For a website, it is absolutely essential that you get the UI right. Otherwise, people will be turned off by the lack of functionality and interaction. This is an important step in the process, so you should spend plenty of time on it. UI mockup tools are a great online resource and should definitely be exploited. Do some research and use the one that’s right for you.
The final prototype is the collaboration of all your efforts put into a final version of the product. This is typically where the client will get the full feel of the website. Once everything is running properly and the website gets the approval of the client, it’s ready to be launched.
Each deliverable above serves as a stepping stone to the other. You cannot complete a step without first meeting the requirements for the step before.
It’s important to define deliverables up-front so that they won’t get confused for milestones. While you can use milestones to mark important dates when deliverables are required, they are two separate things. Milestones can be inserted at any point in the project, and typically don’t have any sort of impact on the objectives of the project. They exist only to serve as checkpoints.
Almost every project includes at least a milestone or two. Milestones are used to break projects down into steps. Once they are broken down, each step becomes much more manageable for all the stakeholders involved.
In web design, a milestone could be the date the wireframe should be ready to present, or the day the website finally goes live. A milestone can be any date within the timeline, so make sure you give yourself plenty of time to meet the standards of your client. Realistically work your milestones into the timeline you’re given.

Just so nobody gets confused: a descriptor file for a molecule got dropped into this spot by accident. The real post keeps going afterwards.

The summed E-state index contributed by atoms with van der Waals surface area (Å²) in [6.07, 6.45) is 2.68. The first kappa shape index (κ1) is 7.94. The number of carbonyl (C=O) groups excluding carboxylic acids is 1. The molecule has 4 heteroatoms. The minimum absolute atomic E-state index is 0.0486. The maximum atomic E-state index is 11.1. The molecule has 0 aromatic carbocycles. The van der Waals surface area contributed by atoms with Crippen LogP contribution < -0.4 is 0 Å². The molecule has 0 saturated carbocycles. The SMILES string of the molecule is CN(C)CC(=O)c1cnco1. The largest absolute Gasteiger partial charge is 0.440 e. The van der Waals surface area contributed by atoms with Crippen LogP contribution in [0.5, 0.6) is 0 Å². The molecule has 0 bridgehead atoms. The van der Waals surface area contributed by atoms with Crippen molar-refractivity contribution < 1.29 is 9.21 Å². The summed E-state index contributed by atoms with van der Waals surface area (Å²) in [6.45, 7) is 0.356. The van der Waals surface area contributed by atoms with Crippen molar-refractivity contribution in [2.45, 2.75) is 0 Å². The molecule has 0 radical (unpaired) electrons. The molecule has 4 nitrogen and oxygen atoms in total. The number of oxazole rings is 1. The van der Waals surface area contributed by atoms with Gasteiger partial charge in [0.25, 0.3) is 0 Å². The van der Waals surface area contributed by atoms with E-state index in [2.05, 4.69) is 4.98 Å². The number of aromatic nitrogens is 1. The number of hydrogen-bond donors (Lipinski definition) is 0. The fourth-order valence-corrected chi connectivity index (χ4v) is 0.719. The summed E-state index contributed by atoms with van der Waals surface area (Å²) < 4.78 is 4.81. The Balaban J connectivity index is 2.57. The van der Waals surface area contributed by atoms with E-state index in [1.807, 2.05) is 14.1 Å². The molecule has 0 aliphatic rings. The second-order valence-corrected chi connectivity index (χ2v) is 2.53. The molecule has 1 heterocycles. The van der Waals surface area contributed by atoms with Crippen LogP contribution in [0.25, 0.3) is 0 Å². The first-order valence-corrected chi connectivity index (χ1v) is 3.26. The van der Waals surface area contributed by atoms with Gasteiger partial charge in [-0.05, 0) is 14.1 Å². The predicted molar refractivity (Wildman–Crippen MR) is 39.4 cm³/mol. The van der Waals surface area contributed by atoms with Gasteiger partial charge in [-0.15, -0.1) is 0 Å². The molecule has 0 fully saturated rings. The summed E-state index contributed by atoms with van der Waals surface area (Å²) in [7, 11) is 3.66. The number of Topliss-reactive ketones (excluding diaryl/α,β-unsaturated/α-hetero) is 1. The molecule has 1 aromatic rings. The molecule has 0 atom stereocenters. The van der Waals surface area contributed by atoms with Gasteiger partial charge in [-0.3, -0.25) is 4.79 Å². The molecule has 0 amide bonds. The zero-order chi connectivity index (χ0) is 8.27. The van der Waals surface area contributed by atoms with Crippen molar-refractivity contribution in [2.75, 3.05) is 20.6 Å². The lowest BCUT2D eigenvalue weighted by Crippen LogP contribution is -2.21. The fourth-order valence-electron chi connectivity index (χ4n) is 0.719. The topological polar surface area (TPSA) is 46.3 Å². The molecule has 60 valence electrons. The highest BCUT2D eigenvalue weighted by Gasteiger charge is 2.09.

Milestone features like the one Teamweek offers are a great way to mark the due dates for your deliverables.
You can even use Teamweek’s milestone feature to break up the requirements for deliverables. For example, using web design again, the final prototype contains many variables. Each one of these variables could have a different due date leading up to the completion of the final product.
Milestones are important for deliverables because they help teams prepare in advance for the work that’s ahead of them. If you set a milestone to mark a date that a deliverable is due in Teamweek, your whole team will be able to see it clearly. It takes away the possibility to be caught off guard.
Milestones also provide a sense of transparency for your client. You can give your clients permission in Teamweek to view all your plans. If they can see what you’re up to, and when deliverables are due, they won’t be caught off guard, either.
For such a simple concept, there’s a lot of information behind deliverables. However, there are a few tips that will make managing deliverables a lot easier:
The best way to help manage your deliverables is to use a tool that makes it easier. Teamweek is not only a great way to keep track of your deliverables and project progression, but also a great way to manage projects and teams in general.
As a project manager, you’ll learn in time how to best manage deliverables. Everyone has their own style, and managing deliverables is no exception. It all boils down to your experience, capabilities, and the capabilities of your team.
It’s so much easier to plan & estimate with a small team when I can see everyone & all projects at once.